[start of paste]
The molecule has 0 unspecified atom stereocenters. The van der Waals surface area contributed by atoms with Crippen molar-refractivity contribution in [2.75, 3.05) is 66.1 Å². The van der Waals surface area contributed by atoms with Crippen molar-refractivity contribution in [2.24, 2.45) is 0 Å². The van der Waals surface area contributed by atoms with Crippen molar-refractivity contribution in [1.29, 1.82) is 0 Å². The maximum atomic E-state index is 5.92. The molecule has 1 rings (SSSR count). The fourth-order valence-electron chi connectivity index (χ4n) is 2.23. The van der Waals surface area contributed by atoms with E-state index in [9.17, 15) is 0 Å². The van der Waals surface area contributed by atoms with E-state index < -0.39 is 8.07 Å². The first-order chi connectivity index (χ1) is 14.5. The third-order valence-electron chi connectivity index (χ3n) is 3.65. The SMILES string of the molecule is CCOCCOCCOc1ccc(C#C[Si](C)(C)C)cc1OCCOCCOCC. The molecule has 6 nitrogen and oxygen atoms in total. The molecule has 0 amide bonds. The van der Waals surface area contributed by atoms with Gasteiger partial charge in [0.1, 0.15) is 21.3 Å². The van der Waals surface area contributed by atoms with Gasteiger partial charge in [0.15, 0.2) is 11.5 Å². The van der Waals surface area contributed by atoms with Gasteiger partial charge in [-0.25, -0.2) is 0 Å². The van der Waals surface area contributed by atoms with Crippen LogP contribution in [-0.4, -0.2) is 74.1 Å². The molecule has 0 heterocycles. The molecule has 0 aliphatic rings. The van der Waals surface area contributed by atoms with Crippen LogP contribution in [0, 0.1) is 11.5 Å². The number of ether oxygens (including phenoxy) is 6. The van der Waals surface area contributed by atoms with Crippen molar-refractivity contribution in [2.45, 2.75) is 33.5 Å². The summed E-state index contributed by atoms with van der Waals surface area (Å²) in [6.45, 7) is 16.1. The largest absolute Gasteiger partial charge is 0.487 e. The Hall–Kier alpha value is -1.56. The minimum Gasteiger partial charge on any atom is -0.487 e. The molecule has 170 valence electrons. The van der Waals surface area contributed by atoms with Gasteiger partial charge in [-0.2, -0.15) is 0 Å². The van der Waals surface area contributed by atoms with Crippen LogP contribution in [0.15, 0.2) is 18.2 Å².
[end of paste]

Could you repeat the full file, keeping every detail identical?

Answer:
The molecule has 0 unspecified atom stereocenters. The van der Waals surface area contributed by atoms with Crippen molar-refractivity contribution in [2.75, 3.05) is 66.1 Å². The van der Waals surface area contributed by atoms with Crippen molar-refractivity contribution in [2.24, 2.45) is 0 Å². The van der Waals surface area contributed by atoms with Crippen molar-refractivity contribution in [1.29, 1.82) is 0 Å². The maximum atomic E-state index is 5.92. The molecule has 1 rings (SSSR count). The fourth-order valence-electron chi connectivity index (χ4n) is 2.23. The van der Waals surface area contributed by atoms with E-state index in [9.17, 15) is 0 Å². The van der Waals surface area contributed by atoms with E-state index < -0.39 is 8.07 Å². The first-order chi connectivity index (χ1) is 14.5. The third-order valence-electron chi connectivity index (χ3n) is 3.65. The SMILES string of the molecule is CCOCCOCCOc1ccc(C#C[Si](C)(C)C)cc1OCCOCCOCC. The molecule has 6 nitrogen and oxygen atoms in total. The molecule has 0 amide bonds. The van der Waals surface area contributed by atoms with Gasteiger partial charge in [0.1, 0.15) is 21.3 Å². The van der Waals surface area contributed by atoms with Gasteiger partial charge in [0.15, 0.2) is 11.5 Å². The van der Waals surface area contributed by atoms with Gasteiger partial charge in [-0.25, -0.2) is 0 Å². The van der Waals surface area contributed by atoms with Crippen LogP contribution in [-0.4, -0.2) is 74.1 Å². The molecule has 0 heterocycles. The molecule has 0 aliphatic rings. The van der Waals surface area contributed by atoms with Crippen LogP contribution in [0, 0.1) is 11.5 Å². The number of ether oxygens (including phenoxy) is 6. The van der Waals surface area contributed by atoms with Crippen molar-refractivity contribution in [2.45, 2.75) is 33.5 Å². The summed E-state index contributed by atoms with van der Waals surface area (Å²) in [6.45, 7) is 16.1. The largest absolute Gasteiger partial charge is 0.487 e. The Hall–Kier alpha value is -1.56. The minimum Gasteiger partial charge on any atom is -0.487 e. The molecule has 170 valence electrons. The van der Waals surface area contributed by atoms with Gasteiger partial charge in [-0.2, -0.15) is 0 Å². The van der Waals surface area contributed by atoms with Crippen LogP contribution in [0.15, 0.2) is 18.2 Å².